Rising temperatures and sea levels have led to a proliferation of a deadly, flesh-eating bacteria in the Carolina waterways, a report said Tuesday.
Reports of illness from toxic forms of the bacteria vibrio, often found in rivers, creeks and sounds, has tripled in South Carolina and doubled in North Carolina since 2007, The State reported.
“You can get sick within just hours of exposure. If you’re badly infected and particularly if you don’t seek medical care quickly enough, you can certainly be dead in a day or two,” said John Gnann, an infectious disease doctor at the Medical University of South Carolina who’s spent years treating patients infected with the toxic form of vibrio, according to the outlet.
“It is a very rapidly moving infection.”
The State’s report is part of a series released Tuesday that analyzes the impact climate change has on health in North and South Carolina and was done in partnership with other Carolina newspapers, Columbia Journalism School and the Center for Public Integrity.
There are about 70 to 200 different strains of vibrio but the most toxic, vibrio vulnificus, typically gets inside humans through open sores while swimming or fishing, the outlet said, citing a myriad of scientists.
While it can affect anyone, those with liver disease or poor health have much worse outcomes and are more likely to die from the infection.
Doctors are often forced to amputate limbs to stop the infection from spreading — and about half of people infected who end up septic from vibrio vulnificus don’t survive, the outlet reported, citing the American Academy of Family Physicians.
The report details deaths caused by the bacteria, including a man who became sick in a matter of hours after he was nicked by a crab and another man who was scraped while cleaning up tree branches following Hurricane Florence in 2018.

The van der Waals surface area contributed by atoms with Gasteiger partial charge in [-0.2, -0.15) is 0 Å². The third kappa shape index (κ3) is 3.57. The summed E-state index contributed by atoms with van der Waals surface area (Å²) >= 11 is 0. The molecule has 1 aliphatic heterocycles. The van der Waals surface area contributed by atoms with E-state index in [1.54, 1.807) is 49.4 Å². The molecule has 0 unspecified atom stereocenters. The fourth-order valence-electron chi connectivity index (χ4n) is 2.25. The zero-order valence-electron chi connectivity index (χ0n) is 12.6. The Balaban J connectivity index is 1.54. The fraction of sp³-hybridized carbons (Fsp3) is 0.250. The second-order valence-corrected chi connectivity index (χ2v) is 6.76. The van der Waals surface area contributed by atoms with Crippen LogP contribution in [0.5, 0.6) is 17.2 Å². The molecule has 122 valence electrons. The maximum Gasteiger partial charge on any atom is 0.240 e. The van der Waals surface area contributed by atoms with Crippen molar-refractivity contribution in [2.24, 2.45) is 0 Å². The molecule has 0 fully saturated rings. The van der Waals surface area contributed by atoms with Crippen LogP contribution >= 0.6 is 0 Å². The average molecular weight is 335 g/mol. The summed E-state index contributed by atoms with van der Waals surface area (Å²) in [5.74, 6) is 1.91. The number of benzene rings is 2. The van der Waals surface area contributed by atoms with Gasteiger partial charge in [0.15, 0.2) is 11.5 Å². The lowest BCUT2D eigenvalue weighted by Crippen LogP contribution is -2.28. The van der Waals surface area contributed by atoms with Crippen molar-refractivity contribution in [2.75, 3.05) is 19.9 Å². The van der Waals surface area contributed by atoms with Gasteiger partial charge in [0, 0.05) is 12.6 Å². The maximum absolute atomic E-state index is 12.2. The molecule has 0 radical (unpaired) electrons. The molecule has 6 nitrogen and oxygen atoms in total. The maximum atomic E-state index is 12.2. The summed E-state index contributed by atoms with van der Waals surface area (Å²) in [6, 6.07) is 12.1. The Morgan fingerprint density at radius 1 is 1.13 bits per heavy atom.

It’s difficult to figure out where exactly the bacteria is living because of poor data but the Virginia Department of Health does show a link between popular tourist destinations in the Carolinas and vibrio infections.
Residents from The Old Dominion who vacationed in North Carolina’s Nags Head and South Carolina’s Myrtle Beach have collectively contracted 16 cases of vibrio since 2007, the outlet reported.
The majority came from Nags Head but it’s still unclear where the vacationers specifically came into contact with the bacteria, the outlet said.
Vibrio has long been a problem in the Gulf of Mexico but it’s becoming a bigger issue along the Atlantic coastline due to “surging oceans, more frequent storms, saltier rivers and warmer seas,” according to Geoff Scott, a scientist from the University of South Carolina who’s leading a research center at the school.
Scott’s center is studying the role a changing climate has on health for people living along southern coastlines and has found climate-induced changes to the waterways are fueling vibrio’s growth.
“It has already become a bigger problem in the last 10 or 12 years,’’ Scott told the outlet.
“This is going to have a substantial increase in health care concerns and health care costs, and compromise the safety of our waters.”